About 'Hannibal':

NBC's Hannibal is based off of Red Dragon from the Hannibal Lector book series that is written by Thomas Harris. It follows the story of Will Graham, a special agent who can see into the minds of serial killers, and Hannibal Lector a forensic psychiatrist who is also secretly a psychopath that enjoys eating humans and feeding them unknowingly to other people.

Wednesday, May 14, 2014

Will Graham: Autism, Encephalitis, and Hallucinations

Autism: a disorder of neural development characterized by impaired social interaction, by impaired verbal and non-verbal communication, and by restricted, repetitive or stereotyped behavior.

Will Graham describes himself as having  a "horse hitched to a post that is closer to Asperger's and Autistics." Although society seems to focus specifically on the small amount of Autistics who have extreme cognitive dysfunction as the central aspect of Autism, the Hannibal series is quite different and does not portray Will as a unable to function independently (Note: The majority of people with Autism function normally as anyone else would). 

Despite his mental illness, Will is able to teach college classes and assist the FBI with murder investigations. The only characteristics of Will we see as the audience are his dry humor and quick wit. Characters such as Jack Crawford are portrayed as 'stepping lightly' with Will at first, but that behavior is short-lived and disappears almost immediately within the first few episodes. 

Because many cinematic stereotypes paint a violent picture of Autistics (such as One Flew Over the Cuckoo's Nest), a negative-- almost fearful-- connotation has developed. Having a psychological understanding of Autism, however, allows a person to understand that someone such as Will Graham can have Autism and still function relatively normally, and this is by far no miracle that Will Graham is able to do so.

Encephalitis: an acute inflammation of the brain (Acute in medical cases means with a rapid onset or short course).

Relatively in the middle of Season 1 of Hannibal, Will Graham is taken in to get an MRI Scan on his brain, due to the suspicions of Hannibal in a previous episode (the clock drawn above is a common mediocre test used to test for signs of encephalitis). Since the beginning of the series, Will Graham displays signs of the inflammation such as headache, fever, confusion, drowsiness, and fatigue. Will also experiences the more onset symptoms such as convulsions, tremors, hallucinations, memory problems, and seizures (although it is revealed in Season 2 that Hannibal was using seizure-inducing strobe lights to alter Will Graham's memory).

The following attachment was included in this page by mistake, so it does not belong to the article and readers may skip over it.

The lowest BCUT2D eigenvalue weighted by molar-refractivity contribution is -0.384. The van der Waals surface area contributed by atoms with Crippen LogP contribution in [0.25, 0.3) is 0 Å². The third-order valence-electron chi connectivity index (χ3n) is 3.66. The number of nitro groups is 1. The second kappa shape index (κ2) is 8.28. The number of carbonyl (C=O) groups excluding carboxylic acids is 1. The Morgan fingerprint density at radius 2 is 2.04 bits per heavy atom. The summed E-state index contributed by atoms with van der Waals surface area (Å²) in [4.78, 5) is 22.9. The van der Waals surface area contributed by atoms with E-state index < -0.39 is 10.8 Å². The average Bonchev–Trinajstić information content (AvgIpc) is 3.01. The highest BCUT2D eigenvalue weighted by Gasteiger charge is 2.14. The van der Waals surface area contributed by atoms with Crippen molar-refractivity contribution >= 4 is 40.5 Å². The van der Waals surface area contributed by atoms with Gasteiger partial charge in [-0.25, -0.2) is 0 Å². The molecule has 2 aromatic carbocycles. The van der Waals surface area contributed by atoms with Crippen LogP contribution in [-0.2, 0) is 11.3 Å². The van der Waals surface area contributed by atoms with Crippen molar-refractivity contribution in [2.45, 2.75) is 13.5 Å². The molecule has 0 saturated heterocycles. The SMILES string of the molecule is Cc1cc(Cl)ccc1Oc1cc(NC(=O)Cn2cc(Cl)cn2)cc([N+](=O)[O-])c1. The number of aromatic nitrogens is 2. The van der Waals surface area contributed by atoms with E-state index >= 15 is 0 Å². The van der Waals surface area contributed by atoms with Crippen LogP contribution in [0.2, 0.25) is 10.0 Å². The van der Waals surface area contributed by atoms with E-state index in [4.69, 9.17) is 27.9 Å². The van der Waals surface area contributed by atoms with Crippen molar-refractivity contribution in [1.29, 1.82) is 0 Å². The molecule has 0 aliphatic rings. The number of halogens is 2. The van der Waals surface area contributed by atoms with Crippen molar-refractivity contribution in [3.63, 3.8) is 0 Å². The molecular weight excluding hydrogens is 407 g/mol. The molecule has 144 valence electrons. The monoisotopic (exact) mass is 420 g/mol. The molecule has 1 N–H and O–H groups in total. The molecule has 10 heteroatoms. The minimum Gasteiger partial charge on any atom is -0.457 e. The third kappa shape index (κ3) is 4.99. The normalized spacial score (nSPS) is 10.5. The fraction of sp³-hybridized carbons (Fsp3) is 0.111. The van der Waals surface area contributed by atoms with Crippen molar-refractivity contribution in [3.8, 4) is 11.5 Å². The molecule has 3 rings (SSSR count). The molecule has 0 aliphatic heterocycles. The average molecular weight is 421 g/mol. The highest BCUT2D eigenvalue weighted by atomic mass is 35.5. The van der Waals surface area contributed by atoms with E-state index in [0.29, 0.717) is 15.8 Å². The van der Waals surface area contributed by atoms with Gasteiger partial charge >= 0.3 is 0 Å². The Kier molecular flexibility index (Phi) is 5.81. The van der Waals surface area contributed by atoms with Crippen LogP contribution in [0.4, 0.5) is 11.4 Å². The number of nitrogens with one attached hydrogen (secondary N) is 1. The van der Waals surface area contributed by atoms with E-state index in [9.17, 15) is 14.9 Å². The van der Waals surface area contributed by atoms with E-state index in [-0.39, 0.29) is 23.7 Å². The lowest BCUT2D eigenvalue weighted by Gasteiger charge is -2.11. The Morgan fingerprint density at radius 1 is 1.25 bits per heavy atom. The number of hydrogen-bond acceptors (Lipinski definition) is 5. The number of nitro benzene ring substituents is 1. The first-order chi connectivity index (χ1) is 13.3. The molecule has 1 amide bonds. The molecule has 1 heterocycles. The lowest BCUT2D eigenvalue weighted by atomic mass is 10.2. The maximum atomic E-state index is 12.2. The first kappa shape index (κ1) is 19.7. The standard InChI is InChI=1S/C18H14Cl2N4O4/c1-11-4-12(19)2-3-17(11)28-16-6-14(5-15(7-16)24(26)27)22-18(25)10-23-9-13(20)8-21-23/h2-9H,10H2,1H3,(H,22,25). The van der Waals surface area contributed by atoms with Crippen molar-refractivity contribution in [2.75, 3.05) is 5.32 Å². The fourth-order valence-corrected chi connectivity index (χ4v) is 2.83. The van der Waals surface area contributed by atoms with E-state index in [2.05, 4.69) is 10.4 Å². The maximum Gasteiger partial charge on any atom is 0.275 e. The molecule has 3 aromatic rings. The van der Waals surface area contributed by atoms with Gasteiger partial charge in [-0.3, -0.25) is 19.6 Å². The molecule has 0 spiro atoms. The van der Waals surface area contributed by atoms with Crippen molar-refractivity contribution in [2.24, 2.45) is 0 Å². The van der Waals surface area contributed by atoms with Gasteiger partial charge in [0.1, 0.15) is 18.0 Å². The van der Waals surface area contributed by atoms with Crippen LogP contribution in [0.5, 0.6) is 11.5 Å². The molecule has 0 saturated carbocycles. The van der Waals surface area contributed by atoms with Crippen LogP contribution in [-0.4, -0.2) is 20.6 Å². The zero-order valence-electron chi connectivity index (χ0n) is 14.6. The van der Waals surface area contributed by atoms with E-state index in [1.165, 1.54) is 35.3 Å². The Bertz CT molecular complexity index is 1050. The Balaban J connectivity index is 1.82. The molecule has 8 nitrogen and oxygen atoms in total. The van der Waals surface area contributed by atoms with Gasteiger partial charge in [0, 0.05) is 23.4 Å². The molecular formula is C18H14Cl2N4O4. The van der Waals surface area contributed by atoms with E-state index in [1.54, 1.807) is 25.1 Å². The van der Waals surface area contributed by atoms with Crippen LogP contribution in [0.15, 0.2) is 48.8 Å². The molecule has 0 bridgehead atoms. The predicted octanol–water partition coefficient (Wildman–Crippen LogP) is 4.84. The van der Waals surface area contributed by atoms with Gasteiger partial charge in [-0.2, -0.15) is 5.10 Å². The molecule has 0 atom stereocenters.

With knowledge of encephalitis, a person would have been able to see Will's illness as early as Hannibal's suspicions arose early in Season 1. We would also be able to see the correlation between the intensifying of Will's hallucinations (from nightmares to full-blown images during the day) to the further worsening of the inflammation in Will's brain due to the encephalitis.

Hallucination: an experience involving the apparent perception of something that is not present.

From the beginning of the Hannibal series, the audience witnesses Will Graham's hallucinations. Most of these visions are motifical, occurring many times throughout the season. The most common one is a black stag with the feathers of a bird as opposed to fur (as seen below) that the fan base has named 'Swiggity Swag the Nightmare Stag'. Although a fitting name, it seems to represent Will's conscience throughout the show, oftentimes leading him to a destination or mirroring his physical actions. The second motifical hallucination is the Hannibal Deer (as seen above). This character shows up simultaneously in Will's dreams and hallucinations, sometimes watching and sometimes harming Will himself or Swiggity Swag. The Hannibal Deer represents Hannibal Lector obviously. The physical features match up exactly, except the hallucination is completely void of color. The Hannibal Deer remains objective as Hannibal does when speaking with Will, but also attacks Will's conscience, as he does by manipulating Will's mind (and also sending someone to kill Will). In one episode of Season 2 when Will's hatred towards Hannibal finally surfaces, one of Will's hallucinations involves Will murdering the Hannibal Deer, showing his thoughts of harming Hannibal in real life.